Rauner Clears Clemency Backlog, Majority Of Requests Denied

Bruce Rauner
In this Nov. 16, 2016 file photo, Illinois Gov. Bruce Rauner speaks to reporters in Springfield, Ill. Seth Perlman / Associated Press
Bruce Rauner
In this Nov. 16, 2016 file photo, Illinois Gov. Bruce Rauner speaks to reporters in Springfield, Ill. Seth Perlman / Associated Press

Rauner Clears Clemency Backlog, Majority Of Requests Denied

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For years, Illinois has had a long backlog of people seeking clemency from the governor. Being granted clemency allows the formerly incarcerated to return to court and have their record expunged, which in turn helps get their lives back on track.

According to a report by the Chicago Tribune, Gov. Bruce Rauner has all but eliminated the backlog by denying about 97 percent of clemency requests. The Tribune reported Rauner granted only 79 pardons out of the 2,333 clemency requests he has decided, the majority of which were left over from past administrations.

Morning Shift host Tony Sarabia spoke with Rauner about how clearing the clemency backlog fits into his overall goals for the state’s criminal justice system. Rauner also discusses the long-standing budget crisis in Illinois and what his plans are as a temporary budget, known as a stopgap, expires at the end of the month.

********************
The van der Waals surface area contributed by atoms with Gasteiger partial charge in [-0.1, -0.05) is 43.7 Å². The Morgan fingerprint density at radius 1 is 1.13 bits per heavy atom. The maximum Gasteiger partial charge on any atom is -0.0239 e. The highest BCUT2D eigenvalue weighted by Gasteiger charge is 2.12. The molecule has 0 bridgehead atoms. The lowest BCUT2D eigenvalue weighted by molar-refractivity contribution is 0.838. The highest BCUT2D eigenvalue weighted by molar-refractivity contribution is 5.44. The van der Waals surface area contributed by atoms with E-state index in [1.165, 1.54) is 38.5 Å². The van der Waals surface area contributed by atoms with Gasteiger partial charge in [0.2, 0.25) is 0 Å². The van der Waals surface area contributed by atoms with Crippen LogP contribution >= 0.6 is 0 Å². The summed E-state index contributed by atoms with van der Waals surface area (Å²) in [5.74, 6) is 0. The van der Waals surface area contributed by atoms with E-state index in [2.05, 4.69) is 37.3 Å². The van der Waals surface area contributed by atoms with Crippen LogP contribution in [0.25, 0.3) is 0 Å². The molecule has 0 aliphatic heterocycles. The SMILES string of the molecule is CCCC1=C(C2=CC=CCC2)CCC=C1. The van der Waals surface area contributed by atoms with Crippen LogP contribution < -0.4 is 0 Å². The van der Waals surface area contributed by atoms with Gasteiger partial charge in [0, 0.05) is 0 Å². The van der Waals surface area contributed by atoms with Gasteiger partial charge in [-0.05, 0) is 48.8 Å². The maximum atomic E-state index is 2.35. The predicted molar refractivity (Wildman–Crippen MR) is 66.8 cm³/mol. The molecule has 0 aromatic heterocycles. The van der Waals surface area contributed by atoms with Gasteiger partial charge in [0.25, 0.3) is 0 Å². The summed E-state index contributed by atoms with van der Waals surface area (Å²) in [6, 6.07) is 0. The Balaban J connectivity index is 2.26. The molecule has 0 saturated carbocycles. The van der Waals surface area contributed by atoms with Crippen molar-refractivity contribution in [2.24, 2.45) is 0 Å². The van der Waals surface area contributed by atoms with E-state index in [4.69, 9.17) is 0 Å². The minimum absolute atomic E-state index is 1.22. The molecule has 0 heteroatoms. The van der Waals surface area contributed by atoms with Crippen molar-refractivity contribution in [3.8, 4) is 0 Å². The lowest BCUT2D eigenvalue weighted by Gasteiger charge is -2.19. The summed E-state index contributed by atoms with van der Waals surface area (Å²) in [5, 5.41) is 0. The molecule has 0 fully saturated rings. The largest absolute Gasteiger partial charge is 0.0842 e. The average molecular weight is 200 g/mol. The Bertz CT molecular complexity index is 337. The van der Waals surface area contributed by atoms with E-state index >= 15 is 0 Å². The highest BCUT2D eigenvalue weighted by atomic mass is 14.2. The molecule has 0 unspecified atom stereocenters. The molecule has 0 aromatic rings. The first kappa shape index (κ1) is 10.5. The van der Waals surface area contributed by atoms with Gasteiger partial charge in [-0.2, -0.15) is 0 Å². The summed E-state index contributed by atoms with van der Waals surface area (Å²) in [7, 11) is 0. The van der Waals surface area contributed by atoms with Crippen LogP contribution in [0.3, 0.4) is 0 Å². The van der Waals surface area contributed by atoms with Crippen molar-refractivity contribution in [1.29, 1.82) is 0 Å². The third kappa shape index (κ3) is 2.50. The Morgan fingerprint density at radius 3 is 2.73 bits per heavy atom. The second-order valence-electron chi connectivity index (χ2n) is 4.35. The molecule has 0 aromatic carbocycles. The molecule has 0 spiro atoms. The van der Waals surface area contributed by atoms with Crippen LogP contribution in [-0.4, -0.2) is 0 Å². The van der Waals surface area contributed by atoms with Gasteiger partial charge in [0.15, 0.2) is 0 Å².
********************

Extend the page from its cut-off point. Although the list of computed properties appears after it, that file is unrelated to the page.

You have rejected clemency to a lot more people than you’ve granted it. So what are the factors your administration used to determine who should qualify for clemency?

In the end, it’s all about treating people fairly and with respect while keeping our communities and the residents of Illinois safer.

We consider the nature of the crime committed, how much time has elapsed since the crime committed, has there been any other criminal behavior by the individual involved, then very importantly, has the individual shown that they accept responsibility for the behavior and the mistakes they’ve made? Do they express remorse and regret, and do they truly hold themselves accountable? And have they proven that they want to try and make themselves better and make their communities better and safer? Have they gone on to serve in the military? Have they done community service and volunteer work? Have they done things that show they’re really trying to make themselves better people and make their communities better places to live and work for everyone?

They need to have showed that in order to have clemency considered by us. They have to show a real need for clemency. It can’t just be a request; there has to be an underlying real need to help them get on and leave very productive lives. That has to be there as well.

What kind of needs would someone express to receive clemency?

Generally it’s the ability to get a decent job or pursue a particular career that the person is highly qualified to pursue. Or maybe it’s even to move because of family needs or health issues and they can’t relocate because of a particular issue in their criminal record.